Making the decision to have surgery to improve your life is a major step in the process. Without a doubt, you have been struggling for quite some time. Our team of surgeons, physician assistants, nurse practitioners, and administrative assistants are here to guide you through this process.


The testing and clearances that we request are an attempt to minimize the risks of surgery. In preparation for surgery, you will need:

  • Updated Labs
    • Complete Blood Count (CBC)
    • Basic Metabolic Panel (BMP)
    • Staph nasal swab
    • Urinanalysis
    • Hemoglobin A1c (if diabetic) – must be below 7.5
    • Serum albumin and total lymphocyte count (history of bariatric surgery or malnutrition)
  • Chest Xray
  • EKG
  • Medical Clearance – primary care and cardiology/pulmonology (if applicable)

You may also be asked to obtain additional imaging in preparation for your surgery. This may include additional X-rays with sizing markers or a specialized MRI.


  • Exercise – it is important to be in the best possible overall health to help promote the ideal surgical experience. Increasing upper body strength is important because of the need to use a walker or crutches after hip or knee replacement. Strengthening the lower body is also key because increasing leg strength before surgery can reduce recovery time.
  • Have a dental examination – although infections after joint replacement are not common, an infection can occur if bacteria enter the bloodstream. Therefore, dental procedures such as extractions and periodontal work should be completed before joint replacement surgery. We recommend 3 months after surgery before any post-operative dental cleaning or procedures.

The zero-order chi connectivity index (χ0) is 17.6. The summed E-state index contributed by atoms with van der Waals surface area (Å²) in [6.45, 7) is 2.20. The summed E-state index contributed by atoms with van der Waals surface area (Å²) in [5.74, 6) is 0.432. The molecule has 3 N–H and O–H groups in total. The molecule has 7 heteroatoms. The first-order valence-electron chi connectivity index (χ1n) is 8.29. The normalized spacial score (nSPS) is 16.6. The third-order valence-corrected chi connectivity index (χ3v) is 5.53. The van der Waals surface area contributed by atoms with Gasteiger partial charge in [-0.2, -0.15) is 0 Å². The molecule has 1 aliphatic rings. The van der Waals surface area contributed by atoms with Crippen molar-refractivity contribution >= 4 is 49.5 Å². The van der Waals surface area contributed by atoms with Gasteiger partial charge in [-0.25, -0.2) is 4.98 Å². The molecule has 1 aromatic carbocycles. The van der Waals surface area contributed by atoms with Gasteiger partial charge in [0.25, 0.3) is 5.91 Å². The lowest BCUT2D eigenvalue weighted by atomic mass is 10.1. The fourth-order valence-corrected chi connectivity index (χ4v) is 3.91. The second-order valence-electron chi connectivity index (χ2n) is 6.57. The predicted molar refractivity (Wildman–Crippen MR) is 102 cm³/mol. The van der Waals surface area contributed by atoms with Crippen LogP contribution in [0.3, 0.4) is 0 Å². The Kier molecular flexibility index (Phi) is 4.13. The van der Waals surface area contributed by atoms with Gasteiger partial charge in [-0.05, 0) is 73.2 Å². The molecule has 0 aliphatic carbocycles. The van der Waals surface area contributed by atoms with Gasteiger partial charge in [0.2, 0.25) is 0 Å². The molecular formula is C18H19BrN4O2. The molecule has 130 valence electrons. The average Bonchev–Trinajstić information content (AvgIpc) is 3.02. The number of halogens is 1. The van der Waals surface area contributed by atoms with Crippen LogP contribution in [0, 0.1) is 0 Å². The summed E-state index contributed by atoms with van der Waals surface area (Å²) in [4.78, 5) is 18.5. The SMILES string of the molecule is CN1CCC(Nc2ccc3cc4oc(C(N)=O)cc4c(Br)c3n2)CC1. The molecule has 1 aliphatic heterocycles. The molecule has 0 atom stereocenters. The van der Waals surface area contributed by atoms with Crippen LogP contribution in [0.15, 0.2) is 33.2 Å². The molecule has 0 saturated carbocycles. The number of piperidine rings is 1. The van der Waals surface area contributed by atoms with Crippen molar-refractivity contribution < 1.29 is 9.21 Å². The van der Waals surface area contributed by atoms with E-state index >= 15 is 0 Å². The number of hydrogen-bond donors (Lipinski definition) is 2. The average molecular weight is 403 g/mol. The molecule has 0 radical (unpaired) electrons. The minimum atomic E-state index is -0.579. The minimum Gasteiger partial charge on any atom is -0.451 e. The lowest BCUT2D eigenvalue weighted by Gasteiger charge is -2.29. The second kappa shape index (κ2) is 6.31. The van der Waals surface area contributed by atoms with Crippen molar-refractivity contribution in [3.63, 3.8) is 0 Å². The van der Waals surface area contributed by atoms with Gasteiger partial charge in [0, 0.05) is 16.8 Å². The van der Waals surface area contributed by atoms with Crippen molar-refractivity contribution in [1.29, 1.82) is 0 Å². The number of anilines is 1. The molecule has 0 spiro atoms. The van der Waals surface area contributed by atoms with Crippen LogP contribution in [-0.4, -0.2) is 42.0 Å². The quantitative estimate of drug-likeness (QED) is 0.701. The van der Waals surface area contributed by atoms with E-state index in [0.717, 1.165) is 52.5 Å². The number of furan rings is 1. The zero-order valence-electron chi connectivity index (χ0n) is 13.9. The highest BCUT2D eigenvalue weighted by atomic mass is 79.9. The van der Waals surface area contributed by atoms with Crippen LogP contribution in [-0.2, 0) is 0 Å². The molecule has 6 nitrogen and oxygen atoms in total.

• Limit use of narcotics – there is an association with preoperative opioids and more postoperative pain. Whenever possible, this can be improved by limiting their use leading up to surgery
  • Stop certain medications – you will learn which specific medications need to be stopped prior to surgery when you come to Pre-Admission Testing for your Pre-Operative appointment. If you are taking blood thinners, they will need to be stopped prior to surgery.
  • Stop smoking – a good idea at any time, but particularly before major surgery in order to help reduce the risk of postoperative lung problems and improve healing.
  • Lose weight – in patients who are obese, losing weight will help reduce stress on the new joint. There is a markedly increased risk of complications in patients with a BMI >35.
  • Attend the Joint Class – this is a class at Mount Auburn or New England Baptist that will walk you through the experience of joint replacement and familiarize you with the post-surgical surroundings. There is a very strong correlation between patients attending this class and a more successful surgical outcome.
  • Evaluate post-surgical needs for at-home care – every patient who undergoes total joint replacement will need help at home for the first few weeks, including assistance with preparing meals and transportation.